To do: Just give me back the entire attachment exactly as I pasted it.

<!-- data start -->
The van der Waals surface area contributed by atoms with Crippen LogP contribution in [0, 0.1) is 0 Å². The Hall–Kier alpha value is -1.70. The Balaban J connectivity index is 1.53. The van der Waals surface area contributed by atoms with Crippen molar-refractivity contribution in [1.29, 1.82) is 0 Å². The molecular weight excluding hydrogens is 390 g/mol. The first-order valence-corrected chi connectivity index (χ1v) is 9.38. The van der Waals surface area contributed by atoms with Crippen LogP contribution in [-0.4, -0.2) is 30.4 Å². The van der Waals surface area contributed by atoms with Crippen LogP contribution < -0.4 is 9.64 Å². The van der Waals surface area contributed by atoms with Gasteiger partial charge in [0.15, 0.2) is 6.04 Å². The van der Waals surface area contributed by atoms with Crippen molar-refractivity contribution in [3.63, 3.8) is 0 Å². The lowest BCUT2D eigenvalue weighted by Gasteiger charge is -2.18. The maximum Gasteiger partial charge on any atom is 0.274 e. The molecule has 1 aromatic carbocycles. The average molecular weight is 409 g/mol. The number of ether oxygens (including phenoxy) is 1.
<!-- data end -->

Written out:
The van der Waals surface area contributed by atoms with Crippen LogP contribution in [0, 0.1) is 0 Å². The Hall–Kier alpha value is -1.70. The Balaban J connectivity index is 1.53. The van der Waals surface area contributed by atoms with Crippen molar-refractivity contribution in [1.29, 1.82) is 0 Å². The molecular weight excluding hydrogens is 390 g/mol. The first-order valence-corrected chi connectivity index (χ1v) is 9.38. The van der Waals surface area contributed by atoms with Crippen LogP contribution in [-0.4, -0.2) is 30.4 Å². The van der Waals surface area contributed by atoms with Crippen LogP contribution < -0.4 is 9.64 Å². The van der Waals surface area contributed by atoms with Gasteiger partial charge in [0.15, 0.2) is 6.04 Å². The van der Waals surface area contributed by atoms with Crippen molar-refractivity contribution in [3.63, 3.8) is 0 Å². The lowest BCUT2D eigenvalue weighted by Gasteiger charge is -2.18. The maximum Gasteiger partial charge on any atom is 0.274 e. The molecule has 1 aromatic carbocycles. The average molecular weight is 409 g/mol. The number of ether oxygens (including phenoxy) is 1.